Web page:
Rights groups urge no censored Google search app for China
More than a dozen human rights organisations respond to reports Google is planning to return to the giant Asian market
More than a dozen human rights groups have sent a letter to Google urging the company not to proceed with plans to provide a censored version of its internet search service in China.
The joint letter, dated Tuesday, describes Google’s search engine app for China, currently under development and code-named “Dragonfly” as representing an “alarming capitulation” on human rights.
Amnesty International, Human Rights Watch and Reporters Without Borders are among the signatories to the letter, which calls on CEO Sundar Pichai to explain what Google is doing to safeguard mainland users from Chinese government censorship and surveillance.
“The Chinese government extensively violates the rights to freedom of expression and privacy. By accommodating the Chinese authorities’ repression of dissent, Google would be actively participating in those violations for millions of internet users in China,” the letter said.
Google exited the Chinese search market in 2010 .
The letter points out that China’s controls over the internet have only strengthened since then amid an overall crackdown on civil liberties and freedom of expression.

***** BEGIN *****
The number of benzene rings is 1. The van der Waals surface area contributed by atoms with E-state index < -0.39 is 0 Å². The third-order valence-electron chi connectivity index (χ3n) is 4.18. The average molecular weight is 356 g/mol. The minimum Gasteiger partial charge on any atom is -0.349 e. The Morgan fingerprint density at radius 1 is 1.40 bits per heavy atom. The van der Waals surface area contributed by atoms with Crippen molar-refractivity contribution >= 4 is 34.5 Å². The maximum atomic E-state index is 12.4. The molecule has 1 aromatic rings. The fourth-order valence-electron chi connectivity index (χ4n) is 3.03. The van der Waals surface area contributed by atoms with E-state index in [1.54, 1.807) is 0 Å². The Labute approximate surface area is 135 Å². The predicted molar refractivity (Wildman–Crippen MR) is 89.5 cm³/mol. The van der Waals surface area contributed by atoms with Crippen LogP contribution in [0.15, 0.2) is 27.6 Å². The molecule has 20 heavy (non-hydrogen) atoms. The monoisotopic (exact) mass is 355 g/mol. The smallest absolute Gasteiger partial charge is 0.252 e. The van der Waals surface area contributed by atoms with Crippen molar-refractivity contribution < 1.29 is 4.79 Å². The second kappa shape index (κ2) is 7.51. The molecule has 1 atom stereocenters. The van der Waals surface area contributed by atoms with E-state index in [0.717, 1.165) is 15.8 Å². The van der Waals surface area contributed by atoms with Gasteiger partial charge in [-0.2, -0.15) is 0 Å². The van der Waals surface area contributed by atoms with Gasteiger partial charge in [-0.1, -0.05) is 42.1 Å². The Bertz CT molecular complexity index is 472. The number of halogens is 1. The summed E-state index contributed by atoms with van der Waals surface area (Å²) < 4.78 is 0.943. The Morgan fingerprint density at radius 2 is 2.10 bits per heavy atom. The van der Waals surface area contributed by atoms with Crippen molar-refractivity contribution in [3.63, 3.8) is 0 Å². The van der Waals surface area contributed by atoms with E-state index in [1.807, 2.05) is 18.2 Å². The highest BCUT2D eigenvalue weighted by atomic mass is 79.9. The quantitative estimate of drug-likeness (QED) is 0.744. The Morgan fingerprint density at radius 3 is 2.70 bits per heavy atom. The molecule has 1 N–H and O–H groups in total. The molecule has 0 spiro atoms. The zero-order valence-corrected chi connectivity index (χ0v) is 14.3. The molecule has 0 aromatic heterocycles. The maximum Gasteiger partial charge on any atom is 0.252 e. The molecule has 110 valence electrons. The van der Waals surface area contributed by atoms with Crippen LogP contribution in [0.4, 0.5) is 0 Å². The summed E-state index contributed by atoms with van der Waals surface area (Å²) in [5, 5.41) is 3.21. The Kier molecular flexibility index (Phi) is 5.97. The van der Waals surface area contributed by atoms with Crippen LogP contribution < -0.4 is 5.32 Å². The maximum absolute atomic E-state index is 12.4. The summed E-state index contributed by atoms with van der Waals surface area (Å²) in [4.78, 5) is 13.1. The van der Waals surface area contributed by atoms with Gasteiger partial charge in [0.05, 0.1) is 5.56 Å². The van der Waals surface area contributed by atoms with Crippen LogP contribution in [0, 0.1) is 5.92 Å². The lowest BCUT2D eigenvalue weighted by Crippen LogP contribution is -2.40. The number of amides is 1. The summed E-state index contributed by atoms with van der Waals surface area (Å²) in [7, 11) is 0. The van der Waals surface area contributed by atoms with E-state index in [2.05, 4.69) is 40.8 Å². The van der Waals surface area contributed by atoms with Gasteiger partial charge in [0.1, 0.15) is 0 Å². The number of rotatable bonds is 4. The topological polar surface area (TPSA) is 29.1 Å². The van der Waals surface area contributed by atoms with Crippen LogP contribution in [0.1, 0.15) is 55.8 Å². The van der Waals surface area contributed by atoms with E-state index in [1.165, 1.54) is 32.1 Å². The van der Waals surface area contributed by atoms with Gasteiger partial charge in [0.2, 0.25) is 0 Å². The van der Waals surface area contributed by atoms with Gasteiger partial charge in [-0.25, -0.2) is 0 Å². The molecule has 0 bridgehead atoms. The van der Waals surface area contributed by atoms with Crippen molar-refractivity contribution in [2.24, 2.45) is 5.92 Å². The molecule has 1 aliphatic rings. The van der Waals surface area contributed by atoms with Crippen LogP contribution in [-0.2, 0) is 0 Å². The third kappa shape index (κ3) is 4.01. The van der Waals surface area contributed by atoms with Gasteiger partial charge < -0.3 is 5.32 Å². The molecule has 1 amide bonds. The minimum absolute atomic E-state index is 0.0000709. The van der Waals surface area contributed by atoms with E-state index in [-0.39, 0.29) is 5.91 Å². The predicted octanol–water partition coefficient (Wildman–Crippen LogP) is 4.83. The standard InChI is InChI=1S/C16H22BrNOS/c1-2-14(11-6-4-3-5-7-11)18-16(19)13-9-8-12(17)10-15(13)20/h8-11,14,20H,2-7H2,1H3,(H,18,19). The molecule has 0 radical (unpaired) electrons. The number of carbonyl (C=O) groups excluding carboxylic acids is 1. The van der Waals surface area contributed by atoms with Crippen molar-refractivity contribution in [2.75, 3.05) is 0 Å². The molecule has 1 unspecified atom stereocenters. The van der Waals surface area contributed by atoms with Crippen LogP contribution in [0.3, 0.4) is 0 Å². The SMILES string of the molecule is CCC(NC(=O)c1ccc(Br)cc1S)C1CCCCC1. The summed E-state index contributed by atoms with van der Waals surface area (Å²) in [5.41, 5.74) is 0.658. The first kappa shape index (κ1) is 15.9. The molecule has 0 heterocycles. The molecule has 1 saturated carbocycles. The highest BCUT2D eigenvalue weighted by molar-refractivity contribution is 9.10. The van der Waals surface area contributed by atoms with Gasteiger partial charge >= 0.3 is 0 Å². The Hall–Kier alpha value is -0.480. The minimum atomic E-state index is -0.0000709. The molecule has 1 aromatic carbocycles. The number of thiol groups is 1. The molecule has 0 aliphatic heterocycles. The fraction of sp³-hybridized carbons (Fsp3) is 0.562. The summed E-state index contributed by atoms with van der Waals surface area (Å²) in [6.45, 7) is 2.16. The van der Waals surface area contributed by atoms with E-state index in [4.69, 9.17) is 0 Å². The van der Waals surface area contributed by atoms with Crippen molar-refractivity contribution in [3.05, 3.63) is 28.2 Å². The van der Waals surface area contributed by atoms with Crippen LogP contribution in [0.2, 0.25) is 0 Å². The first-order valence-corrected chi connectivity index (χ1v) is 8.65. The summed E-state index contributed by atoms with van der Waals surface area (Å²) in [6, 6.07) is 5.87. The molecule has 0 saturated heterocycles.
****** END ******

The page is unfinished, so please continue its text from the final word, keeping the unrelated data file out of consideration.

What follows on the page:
“It is difficult to see how Google would currently be able to relaunch a search engine service in China in a way that would be compatible with the company’s human rights responsibilities under international standards, or its own commitments,” the letter said.
Earlier this month more than a thousand Google employees signed their own letter protesting against the company’s secretive plan to build a search engine that would comply with Chinese censorship. The letter called on executives to review ethics and transparency at the company.
According to online news site The Intercept, Google’s custom Android app will automatically filter out sites blocked by China’s so-called Great Firewall.
Google co-founder Sergey Brin was born in the Soviet Union in 1973 and lived there until age six when his family fled. He has said his experience with a repressive regime shaped his and the company’s views.
Pichai, who became CEO in 2015 when Google became part of parent company Alphabet, has said he wanted Google to be in China serving Chinese users.
In December, Google announced it was opening an artificial intelligence lab in Beijing and in June Google invested US$550 million in JD.com, a Chinese e-commerce platform that is second only to Alibaba in the country.
Alibaba owns South China Morning Post.
Google and JD.com announced they would collaborate on retail solutions around the world without mentioning China, where Google services, including Gmail and YouTube, are blocked.
It was unclear whether Google had taken receipt of the letter but, in statement earlier this month, the company said: “We provide a number of mobile apps in China, such as Google Translate and Files Go, help Chinese developers, and have made significant investments in Chinese companies like JD.com.
“But we don’t comment on speculation about future plans,” the statement said.